Twitter is a great way to connect with the different component parts that make up the publishing industry: agents and editors, other writers at all stages of their careers, and readers, including book bloggers. The best way to use Twitter is any way that connects you to people in a positive and supportive way and also shows you can be a courteous professional. As someone whose career picked up largely because of Twitter, here are a few tips.
Connecting With Other Writers
Writing is a solitary process, yes, we’ve heard. But it doesn’t have to be. Even now, in the middle of COVID-times, I meet every morning on Zoom and get some words in with my friends. You can use Twitter to find your writing peers in a lot of different ways, some varying in intensity.
Engaging in pitch contests and sharing the pitches you like will earn gratitude from your fellow writers.
So will sharing their short stories or essays. Interacting with other writers on craft and publishing threads is also great, even if they’re not the person who started the thread! There are also plenty of hashtags to scroll through, and during Twitter events like #AMM (Author Mentor Match) and #PitchWars, many people will be looking for critique partners (CPs).
Also, pay attention to the opportunities like the above that will hook you up with mentorships with more established authors. Twitter is one of the easiest ways for these programs to spread information, and if you’re on it and following the organizations or individuals who run them, you’ll be the first to know. It’s how I learned about the Writers in the Margins program (now defunct) and got set up with Lara Elena Donnelly, who helped me on my manuscript and introduced me to other writers who have now become my peer group or further mentors. SFWA (Science Fiction and Fantasy Writers of America) also has a regular mentorship program.
Talking enthusiastically about books of more established writers you like is also great! But remember, they don’t owe you anything--even if you share a marginalized axis.
They’ll be grateful you appreciate their work and maybe later they’ll remember that or boost your pitches later in the future--but maybe they won’t. And that is okay. It says nothing about you and it doesn’t make them a jerk who doesn’t want to help other people get ahead. It means they’re protecting their boundaries and guarding their time. If they have the bandwidth to help other writers, they’ll do it in their own way and on their own time. Look for craft threads, blog posts, or essays, and show your appreciation if it helps. This is not about attaching yourself to someone famous so you can ride their coattails to glory. Everyone can see that and no one wants to be used.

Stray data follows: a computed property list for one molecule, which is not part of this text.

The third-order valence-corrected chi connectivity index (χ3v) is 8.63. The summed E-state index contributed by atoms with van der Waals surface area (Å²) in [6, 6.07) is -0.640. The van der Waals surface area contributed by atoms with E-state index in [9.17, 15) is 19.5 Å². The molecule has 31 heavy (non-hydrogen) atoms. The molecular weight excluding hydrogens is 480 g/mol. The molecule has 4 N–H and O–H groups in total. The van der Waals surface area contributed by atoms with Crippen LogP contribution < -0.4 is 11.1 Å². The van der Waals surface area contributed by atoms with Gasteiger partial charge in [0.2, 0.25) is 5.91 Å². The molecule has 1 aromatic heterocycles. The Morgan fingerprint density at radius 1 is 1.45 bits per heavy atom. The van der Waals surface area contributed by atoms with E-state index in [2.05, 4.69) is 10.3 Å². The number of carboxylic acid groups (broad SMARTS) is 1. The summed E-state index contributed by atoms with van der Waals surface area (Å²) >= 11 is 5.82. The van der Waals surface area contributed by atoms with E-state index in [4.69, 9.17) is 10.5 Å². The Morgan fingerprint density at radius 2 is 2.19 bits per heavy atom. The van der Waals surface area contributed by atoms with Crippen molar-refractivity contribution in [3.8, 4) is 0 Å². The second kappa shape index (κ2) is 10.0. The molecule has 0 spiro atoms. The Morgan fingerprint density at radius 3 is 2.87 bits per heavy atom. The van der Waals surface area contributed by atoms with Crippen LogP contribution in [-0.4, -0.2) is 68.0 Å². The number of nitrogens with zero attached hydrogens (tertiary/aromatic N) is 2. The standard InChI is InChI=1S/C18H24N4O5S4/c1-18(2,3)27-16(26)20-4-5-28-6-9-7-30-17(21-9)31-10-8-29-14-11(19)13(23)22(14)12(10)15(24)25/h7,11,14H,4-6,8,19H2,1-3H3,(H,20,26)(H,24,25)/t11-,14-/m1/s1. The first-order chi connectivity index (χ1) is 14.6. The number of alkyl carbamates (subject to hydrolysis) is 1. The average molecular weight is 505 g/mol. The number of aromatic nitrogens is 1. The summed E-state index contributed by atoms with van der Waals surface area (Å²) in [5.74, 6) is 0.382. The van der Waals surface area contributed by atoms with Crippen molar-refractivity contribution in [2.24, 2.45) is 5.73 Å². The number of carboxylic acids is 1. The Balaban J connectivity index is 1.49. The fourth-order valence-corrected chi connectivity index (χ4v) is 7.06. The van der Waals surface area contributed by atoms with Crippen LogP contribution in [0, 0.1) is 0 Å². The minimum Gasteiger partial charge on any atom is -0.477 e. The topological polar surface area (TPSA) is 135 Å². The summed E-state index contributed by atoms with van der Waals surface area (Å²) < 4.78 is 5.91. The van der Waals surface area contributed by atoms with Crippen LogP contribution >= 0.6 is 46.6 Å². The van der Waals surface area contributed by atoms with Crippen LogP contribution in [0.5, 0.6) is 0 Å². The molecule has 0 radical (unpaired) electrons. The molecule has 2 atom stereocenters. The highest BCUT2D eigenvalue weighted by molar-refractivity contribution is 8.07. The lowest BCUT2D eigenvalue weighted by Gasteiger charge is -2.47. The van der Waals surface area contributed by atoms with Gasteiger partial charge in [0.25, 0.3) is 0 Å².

Connecting With Agents And Editors
This seems like the elusive goal, right? Get noticed by an agent or editor and your dreams will all come true. Well, maybe, maybe not. The first thing to do is start following editors and agents who rep the kinds of things you like or who are known for doing advice sessions on Twitter. Don’t feel bad about following a lot of them, don’t feel bad for liking their posts. That’s how the platform works. If they have an #AskMeAnything (AMAs), go ahead and ask them some of the questions you have about publishing or representation or going on sub (just make sure it’s not easily Googleable). If they talk about a client’s book, tell them how excited you are for it, or if you read it and loved it. Pay attention when they talk about their #mswl, or Manuscript Wish List, even if it’s not your manuscript exactly, and engage with them about topics you’re mutually interested in. For example, I chatted with some editors about decolonial fantasy and sci-fi and sparked solid connections. It turns out that knowing which editors are interested in that kind of stuff is helpful when you’ve got a book about overthrowing a colonial empire.